The “I gotta” has kept me going strong despite the breakdown of two computers and a host of other winter mishaps. None of them have challenged me as much as these endings.

Do you find your endings challenging? How have you resolved the problem? I’d love to hear your thoughts.

What Motivates your Muse?

Barbara Custer included lots of zombies in When Blood Reigns.A few weeks ago, at a writer’s coffeehouse, we discussed what motivates us to finish a book. Each person had a different answer. I secretly thought it was Mylar balloons; however, I said it helps me to go outside for a walk to clear my head, and it does. That’s assuming, though, that the weather is sympathetic. During the dead of winter, I stay in the house.  That’s not to say I can’t write during the winter, but the walk outside won’t be one of my tools.

Someone else suggested rewriting the scene from a different character’s point of view. I’ve never tried this, but I found the idea intriguing. I will gladly give it a go. I’d like to know if any of you all have tried revising and writing from a different character’s viewpoint.

Someone else said it had to do with their surroundings. They found it helpful to change the room where they write. I have to agree, but I think I’d have to ask why. Most of my blank spells happen in my office, despite my cushioned chair and large desktop screen. In the living room, I’m sitting in a hard-back chair, hardly conducive to creativity, with a 14-inch screen laptop. Ah, but I’ve got a comfortable stool to prop my foot; not so with my office. What’s more, my laptop works with Firefox so I can find meanings of words and other information; my desktop is given to frequent hiccoughing and freezes. In the living room, I’ve got my Mylar balloons to coach and motivate me, whereas, in the office, I work alone. It has helped to bring a balloon tree into the office with me.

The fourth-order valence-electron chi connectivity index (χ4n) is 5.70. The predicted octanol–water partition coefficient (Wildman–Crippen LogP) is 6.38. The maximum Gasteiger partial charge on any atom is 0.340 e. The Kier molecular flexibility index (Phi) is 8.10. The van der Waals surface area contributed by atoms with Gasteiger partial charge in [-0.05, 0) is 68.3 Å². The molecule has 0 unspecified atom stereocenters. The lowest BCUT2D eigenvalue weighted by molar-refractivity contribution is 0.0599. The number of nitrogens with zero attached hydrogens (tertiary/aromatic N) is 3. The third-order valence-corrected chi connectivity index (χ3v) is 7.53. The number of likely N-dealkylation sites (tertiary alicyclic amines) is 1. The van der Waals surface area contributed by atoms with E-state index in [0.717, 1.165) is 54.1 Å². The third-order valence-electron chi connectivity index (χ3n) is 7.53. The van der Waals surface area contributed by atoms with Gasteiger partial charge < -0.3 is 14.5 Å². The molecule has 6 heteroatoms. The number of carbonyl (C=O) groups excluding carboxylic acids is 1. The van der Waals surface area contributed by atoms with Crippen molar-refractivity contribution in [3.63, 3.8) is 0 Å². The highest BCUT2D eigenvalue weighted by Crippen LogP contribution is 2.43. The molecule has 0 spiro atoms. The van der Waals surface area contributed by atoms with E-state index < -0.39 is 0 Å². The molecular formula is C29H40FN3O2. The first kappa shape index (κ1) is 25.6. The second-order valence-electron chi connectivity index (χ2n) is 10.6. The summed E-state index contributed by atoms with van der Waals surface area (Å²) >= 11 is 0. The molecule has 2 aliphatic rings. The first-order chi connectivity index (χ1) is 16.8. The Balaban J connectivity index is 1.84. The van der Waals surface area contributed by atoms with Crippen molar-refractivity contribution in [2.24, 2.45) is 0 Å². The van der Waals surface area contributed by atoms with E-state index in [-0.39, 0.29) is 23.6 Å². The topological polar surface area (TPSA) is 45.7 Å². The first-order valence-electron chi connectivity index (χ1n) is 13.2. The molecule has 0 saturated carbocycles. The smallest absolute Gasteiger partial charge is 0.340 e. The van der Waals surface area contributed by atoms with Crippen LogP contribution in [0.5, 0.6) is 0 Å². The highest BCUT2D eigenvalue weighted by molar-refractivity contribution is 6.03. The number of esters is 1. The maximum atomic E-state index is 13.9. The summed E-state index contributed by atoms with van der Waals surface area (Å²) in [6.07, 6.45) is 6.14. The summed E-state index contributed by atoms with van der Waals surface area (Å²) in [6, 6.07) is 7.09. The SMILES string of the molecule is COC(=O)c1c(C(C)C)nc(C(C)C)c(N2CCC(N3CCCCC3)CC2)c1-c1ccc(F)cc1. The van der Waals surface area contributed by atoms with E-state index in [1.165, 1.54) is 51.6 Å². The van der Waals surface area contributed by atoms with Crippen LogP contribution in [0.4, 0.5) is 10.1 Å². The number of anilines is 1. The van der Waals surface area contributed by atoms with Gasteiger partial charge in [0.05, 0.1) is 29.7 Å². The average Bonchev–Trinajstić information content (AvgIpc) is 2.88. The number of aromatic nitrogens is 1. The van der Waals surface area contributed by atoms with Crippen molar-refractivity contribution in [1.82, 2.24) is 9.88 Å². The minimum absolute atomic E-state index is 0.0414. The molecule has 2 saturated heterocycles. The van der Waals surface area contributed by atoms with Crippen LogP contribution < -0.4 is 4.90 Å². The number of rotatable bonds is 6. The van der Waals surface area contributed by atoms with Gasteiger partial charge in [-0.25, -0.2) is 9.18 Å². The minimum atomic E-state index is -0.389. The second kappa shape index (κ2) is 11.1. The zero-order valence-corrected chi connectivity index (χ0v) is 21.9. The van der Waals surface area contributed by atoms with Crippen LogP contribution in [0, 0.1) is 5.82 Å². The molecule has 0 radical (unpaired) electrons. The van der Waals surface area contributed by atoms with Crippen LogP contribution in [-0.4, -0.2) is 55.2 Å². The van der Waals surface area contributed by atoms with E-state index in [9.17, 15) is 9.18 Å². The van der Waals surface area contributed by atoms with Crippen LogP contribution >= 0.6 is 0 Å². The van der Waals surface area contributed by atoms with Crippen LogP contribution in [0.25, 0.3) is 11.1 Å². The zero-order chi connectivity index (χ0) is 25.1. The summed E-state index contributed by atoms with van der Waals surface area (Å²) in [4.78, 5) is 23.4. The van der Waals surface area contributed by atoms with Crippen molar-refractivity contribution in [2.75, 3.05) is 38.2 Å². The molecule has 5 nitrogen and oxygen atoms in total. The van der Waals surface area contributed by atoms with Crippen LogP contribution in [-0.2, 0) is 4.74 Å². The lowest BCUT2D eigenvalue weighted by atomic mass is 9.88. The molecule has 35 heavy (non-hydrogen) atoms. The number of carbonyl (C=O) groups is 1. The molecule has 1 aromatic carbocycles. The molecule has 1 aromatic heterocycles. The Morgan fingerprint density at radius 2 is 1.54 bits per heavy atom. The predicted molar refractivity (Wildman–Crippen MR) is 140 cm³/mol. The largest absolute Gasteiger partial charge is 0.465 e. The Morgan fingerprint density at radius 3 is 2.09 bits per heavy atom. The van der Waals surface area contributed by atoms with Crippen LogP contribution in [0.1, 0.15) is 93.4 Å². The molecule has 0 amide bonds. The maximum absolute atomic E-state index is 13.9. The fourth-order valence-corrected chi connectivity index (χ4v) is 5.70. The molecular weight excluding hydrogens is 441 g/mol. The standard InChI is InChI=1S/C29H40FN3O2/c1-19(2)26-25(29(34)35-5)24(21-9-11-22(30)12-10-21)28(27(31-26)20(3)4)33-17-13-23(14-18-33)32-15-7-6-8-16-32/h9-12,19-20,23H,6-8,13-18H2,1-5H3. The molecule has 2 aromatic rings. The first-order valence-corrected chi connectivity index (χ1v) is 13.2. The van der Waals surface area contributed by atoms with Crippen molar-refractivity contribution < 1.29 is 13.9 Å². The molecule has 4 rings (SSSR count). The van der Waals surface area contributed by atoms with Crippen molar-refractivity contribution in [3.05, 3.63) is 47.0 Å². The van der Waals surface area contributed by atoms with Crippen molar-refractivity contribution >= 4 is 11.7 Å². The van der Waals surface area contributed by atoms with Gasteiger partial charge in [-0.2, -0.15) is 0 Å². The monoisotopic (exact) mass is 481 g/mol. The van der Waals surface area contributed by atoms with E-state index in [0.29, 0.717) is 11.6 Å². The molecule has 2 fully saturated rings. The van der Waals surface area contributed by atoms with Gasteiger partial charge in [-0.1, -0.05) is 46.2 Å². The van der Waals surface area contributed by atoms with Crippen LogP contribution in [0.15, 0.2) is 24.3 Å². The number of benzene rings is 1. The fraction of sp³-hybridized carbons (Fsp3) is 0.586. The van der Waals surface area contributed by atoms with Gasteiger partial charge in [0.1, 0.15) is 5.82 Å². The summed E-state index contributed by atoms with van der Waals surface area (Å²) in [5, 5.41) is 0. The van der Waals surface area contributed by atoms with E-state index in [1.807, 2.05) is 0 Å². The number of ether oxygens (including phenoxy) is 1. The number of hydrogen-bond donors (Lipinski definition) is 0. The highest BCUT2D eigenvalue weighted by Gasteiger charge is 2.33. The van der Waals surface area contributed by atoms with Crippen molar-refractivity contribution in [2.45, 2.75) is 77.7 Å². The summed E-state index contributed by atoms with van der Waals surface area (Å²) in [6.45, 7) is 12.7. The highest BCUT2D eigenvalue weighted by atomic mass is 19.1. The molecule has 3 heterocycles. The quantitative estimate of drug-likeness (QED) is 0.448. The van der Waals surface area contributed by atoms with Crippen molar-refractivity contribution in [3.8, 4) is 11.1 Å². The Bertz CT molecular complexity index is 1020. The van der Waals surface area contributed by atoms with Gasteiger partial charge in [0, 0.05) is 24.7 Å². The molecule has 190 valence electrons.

I’d like to mention that a typical shift on the day job, if tiresome, can deplete my energy. Someone commented that getting into writing can energize them after a stressful day, but when my energy is gone, it’s gone, particularly during the cold months. There is also this: it helps to be available to work at my computer. That means home, or at a library, and not at the doctor’s, or otherwise occupied. So … when I know I’m going to be scarce or have major NTD work, I use my desktop, and keep my iPhone nearby if I need to Google something. If I’m home, or otherwise available, I use my laptop. Wherever I am, it sure helps to have those Mylar balloons.